Echoing the “reds under the beds” scare campaigns of the fifties, Nine Media mastheads want us to believe that war with China is imminent. Elsewhere, we are led to believe that China is a model citizen of the world and means no harm to anyone. Both positions belie the reality in a world besieged by the extremes of misinformation.
Joseph McCarthy – the US Senator who fronted those communist scare campaigns – would have approved of how The Age and The SMH even added a “Red Alert” monicker to a headline screaming that war is imminent and that we are not prepared. And although our preparedness is indeed lacking, the headline and illustration of Chinese jets attacking are both irresponsible.
The only reason Australia would find itself at war with China is if they attack, or if our Government meekly acceded to support such an attack by the United States on China, either directly or (more likely) in support of a move by China on Taiwan. The former is highly unlikely and has no logical or economic reasoning behind it, nor any historical precedent to support it. The latter is what we may have to worry about, although when China will decide to attack Taiwan has been a question ever since Chiang Kai-shek took his troops to Taipei in 1949.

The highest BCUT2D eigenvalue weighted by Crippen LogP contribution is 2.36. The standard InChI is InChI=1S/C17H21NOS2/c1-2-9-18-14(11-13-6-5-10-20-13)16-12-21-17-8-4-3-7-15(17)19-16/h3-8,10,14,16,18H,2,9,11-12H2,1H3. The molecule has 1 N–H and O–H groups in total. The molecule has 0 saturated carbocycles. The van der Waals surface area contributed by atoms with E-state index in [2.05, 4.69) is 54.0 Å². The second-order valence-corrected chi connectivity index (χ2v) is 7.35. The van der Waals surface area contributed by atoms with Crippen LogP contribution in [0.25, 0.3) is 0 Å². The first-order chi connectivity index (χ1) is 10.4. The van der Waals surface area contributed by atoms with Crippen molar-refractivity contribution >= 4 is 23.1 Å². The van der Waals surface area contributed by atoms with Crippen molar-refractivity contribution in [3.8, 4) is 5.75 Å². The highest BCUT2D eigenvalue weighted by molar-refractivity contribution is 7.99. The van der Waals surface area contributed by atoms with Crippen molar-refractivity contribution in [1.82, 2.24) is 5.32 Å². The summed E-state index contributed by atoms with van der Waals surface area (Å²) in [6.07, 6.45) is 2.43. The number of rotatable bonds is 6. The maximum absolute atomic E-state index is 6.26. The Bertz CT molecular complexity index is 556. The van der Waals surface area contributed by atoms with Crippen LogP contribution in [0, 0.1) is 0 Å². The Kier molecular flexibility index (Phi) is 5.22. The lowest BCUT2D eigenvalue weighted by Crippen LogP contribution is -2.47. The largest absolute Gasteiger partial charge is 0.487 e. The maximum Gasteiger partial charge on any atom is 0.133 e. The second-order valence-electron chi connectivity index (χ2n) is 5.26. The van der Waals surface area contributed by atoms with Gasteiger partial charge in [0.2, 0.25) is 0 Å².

On the other side of the spectrum of polarising views, an article in Pearls & Irritations which decries that “China is the victim of the largest and greatest propaganda campaign in human history”. Notwithstanding the hyperbole and ignorance of the history of state propaganda, the article is euphoric in its unadulterated support of everything China does. China isn’t persecuting Uyghurs in any way, Hong Kong is now a perfect model of democracy happily supported by China, and big business is entirely satisfied with the benevolence and support of the Chinese government. Of course, they are.
The truth, such as it is, lies somewhere between those extremes. Warmongering often leads to war which serves nobody but the weapons industry. Uncritical appeasement is equally irresponsible and does nothing to advance Australia’s role, nor help the people suffering at the hands of what is – unquestionably – an autocratic regime suppressing dissidents. Our role should be firmly anchored in our national interest, reflect our geographical reality, and not be meekly beholden to the might of the world’s largest military power, half a world away.
Kim Wingerei is a businessman turned writer and commentator. He is passionate about free speech, human rights, democracy and the politics of change. Originally from Norway, Kim has lived in Australia for 30 years. Author of ‘Why Democracy is Broken – A Blueprint for Change’.